Unfortunately for Deering students the loss of a classmate was nothing new. In my class’s four years there we saw more student deaths than any other time in school history.

Death is a difficult thing to understand at any point in life, but high school and college aged kids are just beginning to realize their mortality.

As they had following the preceding passings of our other classmates, high school administrators made grief counselors available to students, but not many people spoke with them. I guess it was just too much for most of us to grasp. How could we possibly articulate the emotions and confusion sweeping over us?

The night following the accident, hundreds gathered at the site of the crash to hold a candlelight vigil. I remember standing there under the shadow of the bridge, just feet from the frigid January sea lapping at the shore. Bits of glass and stains of blood on the pavement served as a staggeringly stark dose of reality for many of us who had come there still in denial.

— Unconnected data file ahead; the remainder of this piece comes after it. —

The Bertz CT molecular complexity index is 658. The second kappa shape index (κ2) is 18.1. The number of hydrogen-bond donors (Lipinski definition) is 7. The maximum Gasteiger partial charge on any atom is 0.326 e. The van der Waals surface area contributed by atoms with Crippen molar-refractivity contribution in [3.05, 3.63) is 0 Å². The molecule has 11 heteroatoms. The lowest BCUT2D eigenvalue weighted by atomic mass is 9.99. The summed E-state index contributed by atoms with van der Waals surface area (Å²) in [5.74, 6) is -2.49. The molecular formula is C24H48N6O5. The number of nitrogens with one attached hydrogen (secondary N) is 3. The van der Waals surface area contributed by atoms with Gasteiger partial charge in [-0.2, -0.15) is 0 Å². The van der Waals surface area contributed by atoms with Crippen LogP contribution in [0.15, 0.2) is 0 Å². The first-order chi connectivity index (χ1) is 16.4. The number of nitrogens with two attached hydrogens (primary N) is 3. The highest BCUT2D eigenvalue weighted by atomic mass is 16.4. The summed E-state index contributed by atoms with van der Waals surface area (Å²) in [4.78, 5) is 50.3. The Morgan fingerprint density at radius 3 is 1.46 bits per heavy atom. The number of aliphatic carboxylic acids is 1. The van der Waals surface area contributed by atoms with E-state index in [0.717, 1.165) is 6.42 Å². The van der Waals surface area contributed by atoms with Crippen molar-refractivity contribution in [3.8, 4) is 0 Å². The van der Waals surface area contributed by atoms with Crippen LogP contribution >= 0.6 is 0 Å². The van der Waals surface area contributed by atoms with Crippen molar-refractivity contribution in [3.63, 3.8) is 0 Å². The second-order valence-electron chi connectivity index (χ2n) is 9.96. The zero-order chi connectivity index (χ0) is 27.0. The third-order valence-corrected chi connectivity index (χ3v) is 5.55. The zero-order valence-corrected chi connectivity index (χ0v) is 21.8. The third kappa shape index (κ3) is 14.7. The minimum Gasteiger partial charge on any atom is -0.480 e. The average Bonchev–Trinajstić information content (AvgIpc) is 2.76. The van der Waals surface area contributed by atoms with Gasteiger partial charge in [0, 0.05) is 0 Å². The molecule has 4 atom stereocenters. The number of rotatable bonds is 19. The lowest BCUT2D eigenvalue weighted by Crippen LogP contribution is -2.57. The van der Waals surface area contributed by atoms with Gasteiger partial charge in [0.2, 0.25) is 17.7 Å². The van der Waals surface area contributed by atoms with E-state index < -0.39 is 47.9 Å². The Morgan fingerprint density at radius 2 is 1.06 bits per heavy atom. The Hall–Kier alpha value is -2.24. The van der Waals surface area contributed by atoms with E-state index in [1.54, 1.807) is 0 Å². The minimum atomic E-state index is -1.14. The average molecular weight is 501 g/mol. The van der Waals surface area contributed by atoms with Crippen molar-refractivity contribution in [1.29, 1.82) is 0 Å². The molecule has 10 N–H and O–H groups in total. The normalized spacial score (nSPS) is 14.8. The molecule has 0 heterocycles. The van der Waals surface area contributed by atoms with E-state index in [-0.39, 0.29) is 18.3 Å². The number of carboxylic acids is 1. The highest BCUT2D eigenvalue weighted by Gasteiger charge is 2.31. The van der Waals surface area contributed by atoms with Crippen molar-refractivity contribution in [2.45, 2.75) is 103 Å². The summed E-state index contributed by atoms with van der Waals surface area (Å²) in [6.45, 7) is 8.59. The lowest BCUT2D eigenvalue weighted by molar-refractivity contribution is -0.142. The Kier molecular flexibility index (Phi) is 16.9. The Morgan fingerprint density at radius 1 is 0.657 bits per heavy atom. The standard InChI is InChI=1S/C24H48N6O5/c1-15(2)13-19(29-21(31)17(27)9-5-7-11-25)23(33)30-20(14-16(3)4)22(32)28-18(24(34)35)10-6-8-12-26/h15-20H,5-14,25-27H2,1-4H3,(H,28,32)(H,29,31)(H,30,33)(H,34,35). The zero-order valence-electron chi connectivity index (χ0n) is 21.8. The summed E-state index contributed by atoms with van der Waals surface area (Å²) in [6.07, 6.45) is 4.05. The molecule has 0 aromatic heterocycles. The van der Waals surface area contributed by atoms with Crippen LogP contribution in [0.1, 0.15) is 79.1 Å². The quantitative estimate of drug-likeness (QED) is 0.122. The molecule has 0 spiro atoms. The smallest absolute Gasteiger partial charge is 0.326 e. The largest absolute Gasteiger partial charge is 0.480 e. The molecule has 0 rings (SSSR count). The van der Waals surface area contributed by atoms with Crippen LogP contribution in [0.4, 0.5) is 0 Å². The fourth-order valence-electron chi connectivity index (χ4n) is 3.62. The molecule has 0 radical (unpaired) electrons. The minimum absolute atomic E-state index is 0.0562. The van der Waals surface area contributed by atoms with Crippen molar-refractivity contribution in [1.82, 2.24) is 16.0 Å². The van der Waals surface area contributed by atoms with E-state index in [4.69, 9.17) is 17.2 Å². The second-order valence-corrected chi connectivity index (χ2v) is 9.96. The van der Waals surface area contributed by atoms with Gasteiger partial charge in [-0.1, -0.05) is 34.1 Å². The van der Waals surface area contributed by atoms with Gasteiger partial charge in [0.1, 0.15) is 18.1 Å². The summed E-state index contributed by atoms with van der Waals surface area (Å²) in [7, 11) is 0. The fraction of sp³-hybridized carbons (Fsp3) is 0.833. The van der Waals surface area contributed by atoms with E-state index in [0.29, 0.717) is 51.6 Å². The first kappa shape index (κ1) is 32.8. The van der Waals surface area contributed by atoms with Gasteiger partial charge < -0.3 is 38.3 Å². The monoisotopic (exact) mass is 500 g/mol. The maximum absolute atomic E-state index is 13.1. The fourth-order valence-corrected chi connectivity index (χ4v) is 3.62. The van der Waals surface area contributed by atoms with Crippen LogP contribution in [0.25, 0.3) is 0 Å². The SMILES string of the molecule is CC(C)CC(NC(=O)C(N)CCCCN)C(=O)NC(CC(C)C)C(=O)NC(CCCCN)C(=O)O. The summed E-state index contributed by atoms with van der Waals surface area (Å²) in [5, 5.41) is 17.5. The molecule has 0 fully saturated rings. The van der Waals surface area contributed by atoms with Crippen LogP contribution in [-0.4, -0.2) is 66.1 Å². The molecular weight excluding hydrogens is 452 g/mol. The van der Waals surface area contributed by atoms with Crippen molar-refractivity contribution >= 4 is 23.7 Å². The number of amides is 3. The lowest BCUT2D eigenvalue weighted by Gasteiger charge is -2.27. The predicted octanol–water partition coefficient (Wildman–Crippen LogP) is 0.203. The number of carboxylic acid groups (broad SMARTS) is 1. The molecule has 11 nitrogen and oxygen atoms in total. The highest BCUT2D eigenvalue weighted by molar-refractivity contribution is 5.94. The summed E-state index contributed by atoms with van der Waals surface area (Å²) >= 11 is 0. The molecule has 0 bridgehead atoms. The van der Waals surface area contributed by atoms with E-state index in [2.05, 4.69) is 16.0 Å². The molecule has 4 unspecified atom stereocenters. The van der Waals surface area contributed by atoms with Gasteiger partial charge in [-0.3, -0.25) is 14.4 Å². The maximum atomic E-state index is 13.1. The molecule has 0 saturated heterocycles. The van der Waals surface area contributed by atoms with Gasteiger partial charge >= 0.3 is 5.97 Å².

Emily remembers the scene at the vigil, “hundreds of people showed up.  Elementary school teachers, old neighbors, parents of friends.. everyone.  It was so touching to see how many people in our community cared for Nathaniel, Crystal, and Jason.”

As the winter months turned into spring the anticipation of graduation began to build. At school the attention was turned to things like prom and college acceptance letters. Even with all the excitement, it was difficult to ignore all the lingering sadness and confusion caused by the accident.

I had known Emily since the sixth grade. She had always been outgoing and funny. Following the accident I don’t think many of her classmates, myself included, knew how to treat her or approach her.